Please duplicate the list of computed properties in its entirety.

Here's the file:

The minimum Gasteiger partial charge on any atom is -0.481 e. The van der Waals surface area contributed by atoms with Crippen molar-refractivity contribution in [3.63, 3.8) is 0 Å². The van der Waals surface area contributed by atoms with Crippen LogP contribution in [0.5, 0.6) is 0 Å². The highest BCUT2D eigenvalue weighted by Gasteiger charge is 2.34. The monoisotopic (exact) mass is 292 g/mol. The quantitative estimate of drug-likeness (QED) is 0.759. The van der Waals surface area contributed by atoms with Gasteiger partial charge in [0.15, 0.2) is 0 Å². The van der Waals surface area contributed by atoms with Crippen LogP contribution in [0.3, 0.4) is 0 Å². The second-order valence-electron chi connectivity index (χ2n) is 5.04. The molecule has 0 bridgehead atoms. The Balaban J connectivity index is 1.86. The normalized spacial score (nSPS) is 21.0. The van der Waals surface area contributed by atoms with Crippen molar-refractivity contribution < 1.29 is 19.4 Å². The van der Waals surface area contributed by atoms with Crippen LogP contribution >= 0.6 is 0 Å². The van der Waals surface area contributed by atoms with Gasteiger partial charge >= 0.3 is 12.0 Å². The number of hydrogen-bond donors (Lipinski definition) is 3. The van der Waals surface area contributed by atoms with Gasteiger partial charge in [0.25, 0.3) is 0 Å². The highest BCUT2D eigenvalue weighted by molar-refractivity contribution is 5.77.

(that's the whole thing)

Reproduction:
The minimum Gasteiger partial charge on any atom is -0.481 e. The van der Waals surface area contributed by atoms with Crippen molar-refractivity contribution in [3.63, 3.8) is 0 Å². The van der Waals surface area contributed by atoms with Crippen LogP contribution in [0.5, 0.6) is 0 Å². The highest BCUT2D eigenvalue weighted by Gasteiger charge is 2.34. The monoisotopic (exact) mass is 292 g/mol. The quantitative estimate of drug-likeness (QED) is 0.759. The van der Waals surface area contributed by atoms with Gasteiger partial charge in [0.15, 0.2) is 0 Å². The van der Waals surface area contributed by atoms with Crippen LogP contribution in [0.3, 0.4) is 0 Å². The second-order valence-electron chi connectivity index (χ2n) is 5.04. The molecule has 0 bridgehead atoms. The Balaban J connectivity index is 1.86. The normalized spacial score (nSPS) is 21.0. The van der Waals surface area contributed by atoms with Crippen molar-refractivity contribution < 1.29 is 19.4 Å². The van der Waals surface area contributed by atoms with Crippen LogP contribution >= 0.6 is 0 Å². The van der Waals surface area contributed by atoms with Gasteiger partial charge >= 0.3 is 12.0 Å². The number of hydrogen-bond donors (Lipinski definition) is 3. The van der Waals surface area contributed by atoms with Gasteiger partial charge in [0.25, 0.3) is 0 Å². The highest BCUT2D eigenvalue weighted by molar-refractivity contribution is 5.77.